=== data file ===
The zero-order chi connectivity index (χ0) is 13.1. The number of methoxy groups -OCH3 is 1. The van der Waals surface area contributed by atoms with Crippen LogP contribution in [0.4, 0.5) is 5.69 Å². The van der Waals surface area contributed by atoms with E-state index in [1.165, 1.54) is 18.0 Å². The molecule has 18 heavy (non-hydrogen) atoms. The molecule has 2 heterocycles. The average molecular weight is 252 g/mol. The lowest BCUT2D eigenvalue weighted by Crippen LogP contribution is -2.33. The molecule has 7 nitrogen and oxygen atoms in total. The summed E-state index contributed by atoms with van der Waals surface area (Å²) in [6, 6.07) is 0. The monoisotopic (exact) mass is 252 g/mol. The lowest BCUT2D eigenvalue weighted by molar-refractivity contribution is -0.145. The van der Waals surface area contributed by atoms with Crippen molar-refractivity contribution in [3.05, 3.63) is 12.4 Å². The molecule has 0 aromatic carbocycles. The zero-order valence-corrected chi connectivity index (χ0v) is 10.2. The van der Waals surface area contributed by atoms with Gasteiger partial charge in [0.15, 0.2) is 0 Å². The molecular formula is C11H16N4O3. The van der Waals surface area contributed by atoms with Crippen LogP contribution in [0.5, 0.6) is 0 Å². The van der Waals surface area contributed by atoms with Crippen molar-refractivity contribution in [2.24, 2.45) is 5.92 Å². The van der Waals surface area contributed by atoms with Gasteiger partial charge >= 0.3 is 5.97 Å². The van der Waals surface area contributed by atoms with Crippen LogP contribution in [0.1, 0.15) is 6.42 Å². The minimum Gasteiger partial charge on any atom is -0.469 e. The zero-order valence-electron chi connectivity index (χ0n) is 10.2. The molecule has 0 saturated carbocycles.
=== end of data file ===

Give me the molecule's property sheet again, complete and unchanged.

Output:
The zero-order chi connectivity index (χ0) is 13.1. The number of methoxy groups -OCH3 is 1. The van der Waals surface area contributed by atoms with Crippen LogP contribution in [0.4, 0.5) is 5.69 Å². The van der Waals surface area contributed by atoms with E-state index in [1.165, 1.54) is 18.0 Å². The molecule has 18 heavy (non-hydrogen) atoms. The molecule has 2 heterocycles. The average molecular weight is 252 g/mol. The lowest BCUT2D eigenvalue weighted by Crippen LogP contribution is -2.33. The molecule has 7 nitrogen and oxygen atoms in total. The summed E-state index contributed by atoms with van der Waals surface area (Å²) in [6, 6.07) is 0. The monoisotopic (exact) mass is 252 g/mol. The lowest BCUT2D eigenvalue weighted by molar-refractivity contribution is -0.145. The van der Waals surface area contributed by atoms with Crippen molar-refractivity contribution in [3.05, 3.63) is 12.4 Å². The molecule has 0 aromatic carbocycles. The zero-order valence-corrected chi connectivity index (χ0v) is 10.2. The van der Waals surface area contributed by atoms with Gasteiger partial charge in [0.15, 0.2) is 0 Å². The molecular formula is C11H16N4O3. The van der Waals surface area contributed by atoms with Crippen LogP contribution in [0.5, 0.6) is 0 Å². The van der Waals surface area contributed by atoms with Crippen molar-refractivity contribution in [2.24, 2.45) is 5.92 Å². The van der Waals surface area contributed by atoms with Gasteiger partial charge >= 0.3 is 5.97 Å². The van der Waals surface area contributed by atoms with Crippen LogP contribution in [0.1, 0.15) is 6.42 Å². The minimum Gasteiger partial charge on any atom is -0.469 e. The zero-order valence-electron chi connectivity index (χ0n) is 10.2. The molecule has 0 saturated carbocycles.